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You could not tell that the season of goodwill should shortly be upon us from the sports news in the past couple of days. There has been alleged racist abuse by fans at a couple of top-flight games; there was plenty of menace and some violence at one of them, leading to a call for more of a barrier between players and supporters; and one of the leading campaigners for social justice has revealed the turmoil that is leading to his resignation from FA posts amid the continuing aftershocks from the John Terry and Luis Suarez cases.
Of the weekend incidents a couple are alleged and under investigation, but there is no question that Rio Ferdinand was struck with a coin. It was a significant incident and it was an inch away from being so much worse, that measure being the difference between a cut that happened to be on the defender's face and a serious eye injury.
As misfortune would have it I was all too close to the action at the Manchester derby, with a bird's-eye view at the end where Robin van Persie scored thanks to an unexpected dash of sponsor's largesse. One of the party was attending their first football match and you found yourself imagining how certain incidents played through their eyes, especially the actions of one City fan, a father of at least two in perhaps his late forties. There was something comical about the running commentary of abuse he directed at United fans 40 yards away, and one moment when he launched a volley of filth at someone close by under the possibly mistaken impression that they were a Red, only to offer the most polite of apologies when this misapprehension was corrected.
We could all have a good laugh about this, and about the "You're too s*** for Channel 5" and "No, no; No, no, no, no; No, no, no, no; There's no Europe!" chants from the visitors that wound up our caricature of a City supporter. It was a highly enjoyable football match, albeit one dependent on a linesman's error to keep it competitive. But what happened after Van Persie's corrective left some of us feeling the need to justify our embrace of football to the newcomer.
Of course there were plenty of City fans who abhor what happened and there seemed to be few in sympathy with the pitch invader, though some City supporters heckled Wayne Rooney when he had drawn the referee's attention to the coins thrown his direction as he took corners. It puts me in mind of perhaps the dumbest Mailbox discussion of all time, regarding whether it hurt to be struck by a coin.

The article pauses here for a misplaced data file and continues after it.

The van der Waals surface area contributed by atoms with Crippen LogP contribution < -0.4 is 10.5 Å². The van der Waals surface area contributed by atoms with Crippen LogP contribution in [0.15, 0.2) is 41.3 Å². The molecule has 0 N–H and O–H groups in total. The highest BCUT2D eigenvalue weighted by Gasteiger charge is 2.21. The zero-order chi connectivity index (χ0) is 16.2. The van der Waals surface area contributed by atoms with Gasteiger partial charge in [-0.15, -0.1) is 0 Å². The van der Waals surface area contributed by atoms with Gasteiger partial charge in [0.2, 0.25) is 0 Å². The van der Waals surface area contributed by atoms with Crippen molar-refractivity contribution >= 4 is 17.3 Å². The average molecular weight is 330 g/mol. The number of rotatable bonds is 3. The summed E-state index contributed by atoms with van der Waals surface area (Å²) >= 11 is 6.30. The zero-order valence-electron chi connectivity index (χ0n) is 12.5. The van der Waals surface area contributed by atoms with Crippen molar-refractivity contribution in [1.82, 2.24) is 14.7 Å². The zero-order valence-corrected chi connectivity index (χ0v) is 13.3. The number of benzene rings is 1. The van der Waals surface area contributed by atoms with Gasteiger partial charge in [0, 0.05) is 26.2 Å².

Gordon Taylor has brought up the subject of netting behind goals and around the corner flags to prevent such incidents. I don't think that will happen soon, and if does then the use will probably be patchy; we are a world away from a return to fencing. But the incident at Hillsborough recently, where Chris Kirkland was struck by a Leeds fan, was the kind of attack that led to fences going up in the first place and if it occurred in a Champions League match rather than a domestic one then it could be UEFA doing the legislating. At the moment, incidents inside grounds are rare compared to the 70s but the tolerance for them has probably gone down and they cannot be allowed to become more widespread.
The violence comes on top of an apparent rise in racism within the game - or at least a rise in the reporting of incidents - and the mishandling by clubs and individuals of those incidents, as Lord Ouseley has discussed. Joe Hart is one of those who fulsomely praised Terry, as if the case against him did not matter compared to the former England captain's footballing virtues, but on Sunday the Manchester City goalkeeper did the right thing by defending Ferdinand. Unfortunately, Roberto Mancini's post-match interview was much less impressive, when the manager failed to take what should have been a straightforward chance to condemn a small but obvious slice of City's supporters.
If City do wind up having to install some form of barrier, temporary or otherwise, then it is the ticket holders in those areas who will suffer. But they should not need the motivation of their own self-interest to help the police find the coin throwers.
English football, professionals and supporters alike, has botched the handling of racism in the past year or so. It must not do the same with hooliganism.